Fig2 Geophisical

FIGURE 2
Relationship between the urban texture of the central part of Mirabello village and man-made hydraulic protection structures (left). These structures created the conditions for the deposition of sand sediments that underwent liquefaction following the main shock of May 20, 2012 (right), where the distribution of liquefaction manifestations is shown in red and blue solid circles (STB Reno River, STB Tributaries of the PO River, “Geo-Pro-Civ” non-profit Association). Modified after the Emilia-Romagna Region Geological Survey, 2012


As an example, in Fig. 2 we show the reconstruction of the past hydraulic structures with the twofold aim to decrease sediment transport and to help in low land reclamation. It is interesting to observe that these reclaimed areas were heavily affected by liquefaction effects (sand boils and fractures).

The analysis and interpretation of a series of georadar (GPR) and seismic reflection profiles supported by geomorphologic and geologic interpretations are presented and discussed in this paper.

 

The geophysical survey

The test site (1 in Fig. 1), represented by a residential building that was affected by surface ruptures (Fig. 3), is situated in Via Argine Postale, 57 (south-western part of the village centre). In this site we accomplished several 2D GPR and seismic reflection profiles. Details regarding the employed techniques can be found in specific literature1. Concerning the GPR application for the investigation of seismically-induced fractures, we came across few and sporadic examples in the literature2. A brief summary of the main finding shall be presented and discussed hereafter.

 

Fig3 Geophisical

 

FIGURE 3
Side view of the investigated building with structural damage. The residential building is situated in Via Argine Postale, 57, Mirabello village (Italy). Near the fence, the seismic cables with geophones can be seen

 

GPR Survey

The GPR profiles were carried out along the building sides in a direction perpendicular to the surface ruptures.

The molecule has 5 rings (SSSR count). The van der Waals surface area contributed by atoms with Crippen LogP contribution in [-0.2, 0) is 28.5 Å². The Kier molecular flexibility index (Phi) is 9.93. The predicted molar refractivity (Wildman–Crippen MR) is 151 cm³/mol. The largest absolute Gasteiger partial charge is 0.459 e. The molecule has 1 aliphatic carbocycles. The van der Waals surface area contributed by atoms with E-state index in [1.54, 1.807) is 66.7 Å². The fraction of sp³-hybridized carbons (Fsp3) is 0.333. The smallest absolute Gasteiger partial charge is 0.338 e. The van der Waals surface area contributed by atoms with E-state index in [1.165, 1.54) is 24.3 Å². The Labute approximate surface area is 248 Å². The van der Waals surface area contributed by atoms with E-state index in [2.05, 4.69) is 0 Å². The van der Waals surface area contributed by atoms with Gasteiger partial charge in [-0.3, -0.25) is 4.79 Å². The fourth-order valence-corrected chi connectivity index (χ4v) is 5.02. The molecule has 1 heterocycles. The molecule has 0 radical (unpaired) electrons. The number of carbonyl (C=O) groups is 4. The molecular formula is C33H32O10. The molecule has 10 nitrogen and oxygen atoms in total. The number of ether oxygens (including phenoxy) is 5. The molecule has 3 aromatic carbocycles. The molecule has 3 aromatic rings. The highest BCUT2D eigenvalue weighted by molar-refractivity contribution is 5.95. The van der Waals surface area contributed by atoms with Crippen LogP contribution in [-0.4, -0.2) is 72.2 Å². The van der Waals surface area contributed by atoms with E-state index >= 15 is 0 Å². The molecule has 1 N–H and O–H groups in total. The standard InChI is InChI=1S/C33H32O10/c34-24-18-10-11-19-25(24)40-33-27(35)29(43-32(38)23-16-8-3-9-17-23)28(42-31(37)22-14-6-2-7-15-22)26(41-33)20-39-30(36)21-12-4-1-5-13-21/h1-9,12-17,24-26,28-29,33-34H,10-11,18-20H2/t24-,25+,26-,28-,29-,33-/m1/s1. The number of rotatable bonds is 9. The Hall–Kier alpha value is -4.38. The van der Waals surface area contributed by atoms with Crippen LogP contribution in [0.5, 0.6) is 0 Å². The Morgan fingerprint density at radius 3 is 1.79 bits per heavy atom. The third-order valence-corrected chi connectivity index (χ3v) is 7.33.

GPR data acquisition was accomplished using the GSSI SIR 2000 Georadar, equipped with 100 MHz, 200 MHz and 400 MHz antennas. As it is widely known, resolution is function of the antenna frequency: higher frequences provide higher detail, while low frequences result in greater penetration with less resolution3,4. The penetration depth of the radar signal (electromagnetic wave) is also function of materials’ resistivity. In fact, all the recorded profiles using the higher frequency antennas were affected by low penetration and ringing, most probably caused by the presence of conductive material in the uppermost part of the section. As an example, we show a GPR section recorded by a 200 MHz antenna (Fig. 4), where ringing problems are evident apart of the high attenuation of the E.M. signal, which has reduced the depth of exploration. This profile was recorded over the left embankment going towards the lowland area.

The interpretation of processed sections shows the presence of reflectors characterized by several horizontal unconformities and phase changes that could be associated to fractures or infiltration of sand (red lines). Reflectors associated to clay/sand interfaces are in general not parallel to the surface but show undulated geometries, probably associated to alternances of paleo erosion and sedimentation surfaces. It could also refer to the sediments used in the contruction of the embankments. For the transformation of time sections to detph, a velocity of 8 cm/ns – typical of this type of soil (relative dielectrical permitivity “εr”: 14-15) –, has been applied.

 

Fig4 Geophisical

FIGURE 4
GPR profile acquired with a 200 MHz antenna. Structures are masked by ringing effect

 

It is worth mentioning that, upon request of the National Civil Protection Department and the Geological Survey of the Emilia Romana Region, pre-earthquake GPR sections have been compared5. Both radar images were similar, with the only difference that vertical unconformities are present in our data. These features are characterized by phase changes associated to seismically-induced fractures such as those reported in Fig. 5.

 

Seismic investigation

A seismic line has been recorded from the alluvial plain (west) perpendicular to the paleo-river bed (east) (Fig. 1, insert in Fig. 5). The characteristics of this profile were:

  • length of the line 75 m;
  • geophone spacing 2 m;
  • geophones’ natural frequency: 100 Hz;
  • shooting interval: 2 m;
  • energy source: hammer;
  • sampling: 0.5 ms.